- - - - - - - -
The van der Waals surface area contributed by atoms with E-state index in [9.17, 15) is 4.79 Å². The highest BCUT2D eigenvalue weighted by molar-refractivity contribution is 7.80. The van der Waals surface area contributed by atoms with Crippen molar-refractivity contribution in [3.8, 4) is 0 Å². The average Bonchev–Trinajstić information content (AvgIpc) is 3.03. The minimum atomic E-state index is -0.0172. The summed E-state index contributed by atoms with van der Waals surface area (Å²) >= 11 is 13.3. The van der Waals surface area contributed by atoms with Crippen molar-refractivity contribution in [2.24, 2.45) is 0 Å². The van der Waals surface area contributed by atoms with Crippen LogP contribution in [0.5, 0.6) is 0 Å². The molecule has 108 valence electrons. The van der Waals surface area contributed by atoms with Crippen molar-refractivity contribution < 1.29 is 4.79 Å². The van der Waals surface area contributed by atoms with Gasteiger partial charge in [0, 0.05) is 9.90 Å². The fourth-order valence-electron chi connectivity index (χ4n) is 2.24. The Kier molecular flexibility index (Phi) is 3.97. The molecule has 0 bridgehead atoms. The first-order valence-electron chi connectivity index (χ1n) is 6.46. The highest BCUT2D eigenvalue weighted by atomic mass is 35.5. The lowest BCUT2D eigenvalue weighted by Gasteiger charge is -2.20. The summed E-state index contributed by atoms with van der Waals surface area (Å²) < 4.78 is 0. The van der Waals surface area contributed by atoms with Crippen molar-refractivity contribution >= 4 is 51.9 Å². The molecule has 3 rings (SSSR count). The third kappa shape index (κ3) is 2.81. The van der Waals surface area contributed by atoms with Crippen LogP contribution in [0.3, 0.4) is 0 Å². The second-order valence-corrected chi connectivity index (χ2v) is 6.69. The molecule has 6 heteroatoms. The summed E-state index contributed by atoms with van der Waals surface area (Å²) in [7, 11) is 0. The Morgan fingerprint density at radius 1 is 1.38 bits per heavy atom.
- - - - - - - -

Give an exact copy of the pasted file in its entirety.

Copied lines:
The van der Waals surface area contributed by atoms with E-state index in [9.17, 15) is 4.79 Å². The highest BCUT2D eigenvalue weighted by molar-refractivity contribution is 7.80. The van der Waals surface area contributed by atoms with Crippen molar-refractivity contribution in [3.8, 4) is 0 Å². The average Bonchev–Trinajstić information content (AvgIpc) is 3.03. The minimum atomic E-state index is -0.0172. The summed E-state index contributed by atoms with van der Waals surface area (Å²) >= 11 is 13.3. The van der Waals surface area contributed by atoms with Crippen molar-refractivity contribution in [2.24, 2.45) is 0 Å². The van der Waals surface area contributed by atoms with Crippen LogP contribution in [0.5, 0.6) is 0 Å². The molecule has 108 valence electrons. The van der Waals surface area contributed by atoms with Crippen molar-refractivity contribution < 1.29 is 4.79 Å². The van der Waals surface area contributed by atoms with Gasteiger partial charge in [0, 0.05) is 9.90 Å². The fourth-order valence-electron chi connectivity index (χ4n) is 2.24. The Kier molecular flexibility index (Phi) is 3.97. The molecule has 0 bridgehead atoms. The first-order valence-electron chi connectivity index (χ1n) is 6.46. The highest BCUT2D eigenvalue weighted by atomic mass is 35.5. The lowest BCUT2D eigenvalue weighted by Gasteiger charge is -2.20. The summed E-state index contributed by atoms with van der Waals surface area (Å²) < 4.78 is 0. The van der Waals surface area contributed by atoms with Crippen molar-refractivity contribution >= 4 is 51.9 Å². The molecule has 3 rings (SSSR count). The third kappa shape index (κ3) is 2.81. The van der Waals surface area contributed by atoms with Crippen LogP contribution in [0.3, 0.4) is 0 Å². The second-order valence-corrected chi connectivity index (χ2v) is 6.69. The molecule has 6 heteroatoms. The summed E-state index contributed by atoms with van der Waals surface area (Å²) in [7, 11) is 0. The Morgan fingerprint density at radius 1 is 1.38 bits per heavy atom.